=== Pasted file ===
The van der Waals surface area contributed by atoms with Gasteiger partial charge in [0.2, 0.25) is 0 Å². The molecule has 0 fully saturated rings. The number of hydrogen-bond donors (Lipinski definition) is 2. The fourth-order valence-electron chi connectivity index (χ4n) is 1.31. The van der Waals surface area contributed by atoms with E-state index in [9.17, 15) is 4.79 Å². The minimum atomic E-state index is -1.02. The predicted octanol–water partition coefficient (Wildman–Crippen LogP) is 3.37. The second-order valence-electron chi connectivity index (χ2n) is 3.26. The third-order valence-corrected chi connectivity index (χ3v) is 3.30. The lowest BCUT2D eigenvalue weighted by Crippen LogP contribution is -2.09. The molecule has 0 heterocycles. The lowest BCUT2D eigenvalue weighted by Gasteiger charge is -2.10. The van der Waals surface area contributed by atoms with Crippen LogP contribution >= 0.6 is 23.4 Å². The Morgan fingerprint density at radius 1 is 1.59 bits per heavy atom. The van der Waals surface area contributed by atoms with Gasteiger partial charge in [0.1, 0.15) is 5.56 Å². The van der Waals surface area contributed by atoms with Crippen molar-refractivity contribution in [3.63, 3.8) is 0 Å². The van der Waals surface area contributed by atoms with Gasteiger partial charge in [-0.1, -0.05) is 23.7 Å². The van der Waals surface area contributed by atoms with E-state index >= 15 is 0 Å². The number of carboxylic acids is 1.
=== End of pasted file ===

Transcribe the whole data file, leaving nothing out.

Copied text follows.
The van der Waals surface area contributed by atoms with Gasteiger partial charge in [0.2, 0.25) is 0 Å². The molecule has 0 fully saturated rings. The number of hydrogen-bond donors (Lipinski definition) is 2. The fourth-order valence-electron chi connectivity index (χ4n) is 1.31. The van der Waals surface area contributed by atoms with E-state index in [9.17, 15) is 4.79 Å². The minimum atomic E-state index is -1.02. The predicted octanol–water partition coefficient (Wildman–Crippen LogP) is 3.37. The second-order valence-electron chi connectivity index (χ2n) is 3.26. The third-order valence-corrected chi connectivity index (χ3v) is 3.30. The lowest BCUT2D eigenvalue weighted by Crippen LogP contribution is -2.09. The molecule has 0 heterocycles. The lowest BCUT2D eigenvalue weighted by Gasteiger charge is -2.10. The van der Waals surface area contributed by atoms with Crippen LogP contribution >= 0.6 is 23.4 Å². The Morgan fingerprint density at radius 1 is 1.59 bits per heavy atom. The van der Waals surface area contributed by atoms with Gasteiger partial charge in [0.1, 0.15) is 5.56 Å². The van der Waals surface area contributed by atoms with Crippen molar-refractivity contribution in [3.63, 3.8) is 0 Å². The van der Waals surface area contributed by atoms with Gasteiger partial charge in [-0.1, -0.05) is 23.7 Å². The van der Waals surface area contributed by atoms with E-state index >= 15 is 0 Å². The number of carboxylic acids is 1.